Andrew Cuomo’s energy legacy for New York: Dark days ahead

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As of April 30, the Indian Point nuclear plant shuts down for good, thanks to yearslong pressure from Gov. Andrew Cuomo — leaving the state more reliant on power produced by burning natural gas, and making it far harder to reach Cuomo’s zero-carbon-emissions goal.

Unveiling his $26 billion clean energy, “clean economy” plan in January, Cuomo said, “We must replace fossil fuel plants with clean power.” Hmm. Indian Point accounted for 30 percent of the state’s carbon-free power production.

Cuomo aims to replace that (and, eventually, all fossil-fuel power) with wind, solar and hydroelectric plants, only the last of which is truly reliable.

The plan includes such expensive follies as:

  • Building an offshore wind power plant in the Port of Albany.
  • Creating nearly 100 renewable on- and off-shore wind farms and solar farms.
  • Building a green transmission grid to bring energy from upstate to New York City — and a line from upstate Massena to Orange County.
  • And building a new underground cable line to carry the power 70 miles to New York City.

In hindsight, his years-long campaign to harass Indian Point into closing was “fossil foolish.” The state’s gas-fired power plants will have to increase their output by almost a third just to cover the loss of electricity, adding to the carbon emissions he claims to hate.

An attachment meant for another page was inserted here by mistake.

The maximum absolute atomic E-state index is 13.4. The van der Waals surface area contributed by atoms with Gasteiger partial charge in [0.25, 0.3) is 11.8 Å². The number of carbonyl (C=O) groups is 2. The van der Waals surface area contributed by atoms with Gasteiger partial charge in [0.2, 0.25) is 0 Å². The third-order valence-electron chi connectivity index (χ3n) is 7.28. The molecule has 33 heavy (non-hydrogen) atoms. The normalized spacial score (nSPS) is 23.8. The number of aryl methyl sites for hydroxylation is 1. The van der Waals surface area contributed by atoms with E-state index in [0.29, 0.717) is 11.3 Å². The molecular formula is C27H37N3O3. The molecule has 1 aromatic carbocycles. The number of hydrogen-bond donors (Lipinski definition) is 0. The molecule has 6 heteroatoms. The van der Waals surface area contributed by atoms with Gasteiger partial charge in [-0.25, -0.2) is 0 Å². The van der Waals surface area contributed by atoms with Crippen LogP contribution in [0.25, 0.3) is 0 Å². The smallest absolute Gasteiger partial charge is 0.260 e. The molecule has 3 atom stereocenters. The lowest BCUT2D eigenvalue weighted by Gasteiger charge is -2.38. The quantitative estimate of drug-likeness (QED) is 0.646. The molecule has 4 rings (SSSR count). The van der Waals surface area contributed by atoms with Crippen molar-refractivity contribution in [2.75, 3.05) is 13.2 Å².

The gov’s own (highly optimistic) alternative energy timetable doesn’t foresee New York reaching his goal of 70 percent renewable energy until 2030. And just last week, the feds nixed the planned leased sale of two wind farm sites off of the Hamptons due to . . . environmental concerns.

Then again, a state energy panel just put the kibosh on building new natural-gas plants — opening the door to lots of blackouts in the future if Cuomo’s wind and solar plans fall through. Then again, even new gas plants might be dicey, since Cuomo keeps nixing pipeline projects such as the $1 billion Constitution Pipeline, which would’ve shipped natural gas from Pennsylvania to New England and places in New York.

On top of it all, wind and solar plants cost a lot more per kilowatt-hour of generation. And they’re inherently unreliable, since the weather can devastate their output. Hydroelectric is great, but just about every available major site in the world already has a plant; output can’t grow significantly.

Such is Andrew Cuomo’s legacy for New York: vastly higher electric bills (only partly lowered by subsidies the taxpayers still must fund), much higher risks of blackouts — and not even any rapid gains in cutting carbon emissions.

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